By Bill Maher
I don't know what kind of psychic hold William Buckley does or doesn't have on the Republican Party (he might be L. Ron Hubbard -- deeply loved and read by people I don't know -- or he might be Barbara Cartland), but when Florida acquitted George Zimmerman of killing Trayvon Martin, it reminded me of something Buckley's old enemy Norman Mailer wrote in 1957:
"Any Negro who wishes to live must live with danger from his first day, and no experience can ever be casual to him, no Negro can saunter down a street with any real certainty that violence will not visit him on his walk. The cameos of security for the average white: mother and the home, job and the family, are not even a mockery to millions of Negroes; they are impossible. The Negro has the simplest of alternatives: live a life of constant humility or ever-threatening danger. In such a pass... paranoia is as vital to survival as blood."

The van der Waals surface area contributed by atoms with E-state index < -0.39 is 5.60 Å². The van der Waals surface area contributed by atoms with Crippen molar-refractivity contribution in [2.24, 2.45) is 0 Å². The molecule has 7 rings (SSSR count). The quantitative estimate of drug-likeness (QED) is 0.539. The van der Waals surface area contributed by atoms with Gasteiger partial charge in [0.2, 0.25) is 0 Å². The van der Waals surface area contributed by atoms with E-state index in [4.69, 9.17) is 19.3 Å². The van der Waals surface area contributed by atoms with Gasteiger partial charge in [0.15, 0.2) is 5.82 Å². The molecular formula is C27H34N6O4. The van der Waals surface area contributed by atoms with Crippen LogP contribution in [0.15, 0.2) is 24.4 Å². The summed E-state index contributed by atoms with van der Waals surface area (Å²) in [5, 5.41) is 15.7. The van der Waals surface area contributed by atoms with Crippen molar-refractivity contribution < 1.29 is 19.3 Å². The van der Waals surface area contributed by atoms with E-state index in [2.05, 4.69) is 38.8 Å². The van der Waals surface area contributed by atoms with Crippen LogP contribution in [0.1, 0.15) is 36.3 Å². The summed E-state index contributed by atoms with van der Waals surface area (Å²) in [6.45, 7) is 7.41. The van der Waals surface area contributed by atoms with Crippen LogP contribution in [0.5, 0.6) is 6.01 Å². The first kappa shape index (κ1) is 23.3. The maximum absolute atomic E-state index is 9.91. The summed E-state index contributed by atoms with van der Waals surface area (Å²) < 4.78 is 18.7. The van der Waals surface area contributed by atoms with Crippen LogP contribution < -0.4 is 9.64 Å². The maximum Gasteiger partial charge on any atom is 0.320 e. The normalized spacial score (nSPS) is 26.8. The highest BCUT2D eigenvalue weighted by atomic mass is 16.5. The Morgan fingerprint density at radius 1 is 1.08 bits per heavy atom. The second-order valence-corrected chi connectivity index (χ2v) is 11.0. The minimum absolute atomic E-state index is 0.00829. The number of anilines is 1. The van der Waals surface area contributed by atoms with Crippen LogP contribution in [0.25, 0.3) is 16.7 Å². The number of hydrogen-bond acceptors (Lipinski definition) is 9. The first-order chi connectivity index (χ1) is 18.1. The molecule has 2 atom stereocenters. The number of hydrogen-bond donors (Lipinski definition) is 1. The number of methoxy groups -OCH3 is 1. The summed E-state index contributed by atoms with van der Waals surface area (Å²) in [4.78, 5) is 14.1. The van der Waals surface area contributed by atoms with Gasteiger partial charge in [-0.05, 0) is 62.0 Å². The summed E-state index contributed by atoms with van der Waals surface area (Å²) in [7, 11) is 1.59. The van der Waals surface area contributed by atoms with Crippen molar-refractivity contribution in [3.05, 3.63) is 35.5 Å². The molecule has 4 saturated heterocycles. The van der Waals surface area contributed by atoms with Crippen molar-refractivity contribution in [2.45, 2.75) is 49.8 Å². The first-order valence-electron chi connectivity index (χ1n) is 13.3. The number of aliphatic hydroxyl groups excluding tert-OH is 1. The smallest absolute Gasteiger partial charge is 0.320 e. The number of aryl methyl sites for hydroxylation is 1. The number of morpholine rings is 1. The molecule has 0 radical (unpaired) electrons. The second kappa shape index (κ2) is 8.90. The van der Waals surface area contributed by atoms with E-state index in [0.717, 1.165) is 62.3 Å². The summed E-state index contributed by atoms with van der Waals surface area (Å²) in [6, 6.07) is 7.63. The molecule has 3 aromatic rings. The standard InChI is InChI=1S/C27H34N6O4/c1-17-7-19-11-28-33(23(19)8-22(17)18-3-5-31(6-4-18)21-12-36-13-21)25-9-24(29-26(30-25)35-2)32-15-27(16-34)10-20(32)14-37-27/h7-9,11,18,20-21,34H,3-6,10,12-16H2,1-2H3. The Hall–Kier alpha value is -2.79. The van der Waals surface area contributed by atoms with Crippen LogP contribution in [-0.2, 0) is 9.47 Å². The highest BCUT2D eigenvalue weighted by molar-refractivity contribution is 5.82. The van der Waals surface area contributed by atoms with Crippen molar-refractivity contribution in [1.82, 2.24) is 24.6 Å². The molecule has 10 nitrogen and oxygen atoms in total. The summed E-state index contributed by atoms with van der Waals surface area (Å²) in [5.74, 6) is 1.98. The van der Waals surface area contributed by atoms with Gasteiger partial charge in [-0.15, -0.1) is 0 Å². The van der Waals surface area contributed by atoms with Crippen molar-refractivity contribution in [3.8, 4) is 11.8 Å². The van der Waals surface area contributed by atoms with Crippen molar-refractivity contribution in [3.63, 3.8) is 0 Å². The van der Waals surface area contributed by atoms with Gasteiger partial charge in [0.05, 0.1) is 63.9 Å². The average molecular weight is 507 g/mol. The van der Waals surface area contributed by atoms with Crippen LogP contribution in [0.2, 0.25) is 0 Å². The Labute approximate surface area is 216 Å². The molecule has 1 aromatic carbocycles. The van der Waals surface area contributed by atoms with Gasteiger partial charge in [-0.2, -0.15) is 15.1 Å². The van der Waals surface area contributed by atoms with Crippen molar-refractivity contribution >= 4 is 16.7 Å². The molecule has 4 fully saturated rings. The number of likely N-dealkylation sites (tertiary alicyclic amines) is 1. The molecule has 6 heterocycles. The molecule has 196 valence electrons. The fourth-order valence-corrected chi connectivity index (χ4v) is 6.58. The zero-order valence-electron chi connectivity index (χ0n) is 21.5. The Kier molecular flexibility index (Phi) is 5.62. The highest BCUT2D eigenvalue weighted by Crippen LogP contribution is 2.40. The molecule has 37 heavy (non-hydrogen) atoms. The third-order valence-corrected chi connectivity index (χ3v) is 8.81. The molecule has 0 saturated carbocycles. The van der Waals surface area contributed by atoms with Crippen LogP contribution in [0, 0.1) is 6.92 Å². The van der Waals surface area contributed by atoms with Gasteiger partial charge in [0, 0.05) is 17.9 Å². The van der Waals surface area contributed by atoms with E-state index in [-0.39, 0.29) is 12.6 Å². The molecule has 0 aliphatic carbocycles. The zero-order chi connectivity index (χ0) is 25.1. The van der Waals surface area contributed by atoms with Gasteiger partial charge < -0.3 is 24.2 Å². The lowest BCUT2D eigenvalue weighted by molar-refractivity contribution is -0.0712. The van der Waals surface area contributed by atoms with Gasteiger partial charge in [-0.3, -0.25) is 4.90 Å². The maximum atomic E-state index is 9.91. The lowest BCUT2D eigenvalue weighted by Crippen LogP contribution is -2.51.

Mailer wrote The White Negro half a century ago. Look how far we've come. Offer not good in Florida.
When President Obama said "the jury has spoken," it was the statesmanlike thing to do, but I'm not sure it applies to the Sunshine State. Florida is always wrong. It's not just that Florida acquits people who are so obviously guilty Nancy Grace can almost taste their blood -- but it balances that out by executing the innocent.
According to Mark Elliott, Director of Floridians for Alternatives to the Death Penalty:
"Since Florida resumed executions in the 1970s, 24 wrongfully convicted Death Row prisoners have been exonerated while 74 prisoners have been executed. That's one exoneration for every three executions."
Out of all 50 states -- yes, including Texas -- Florida is #1 in finding people guilty, sentencing them to death, and then finding out they were innocent.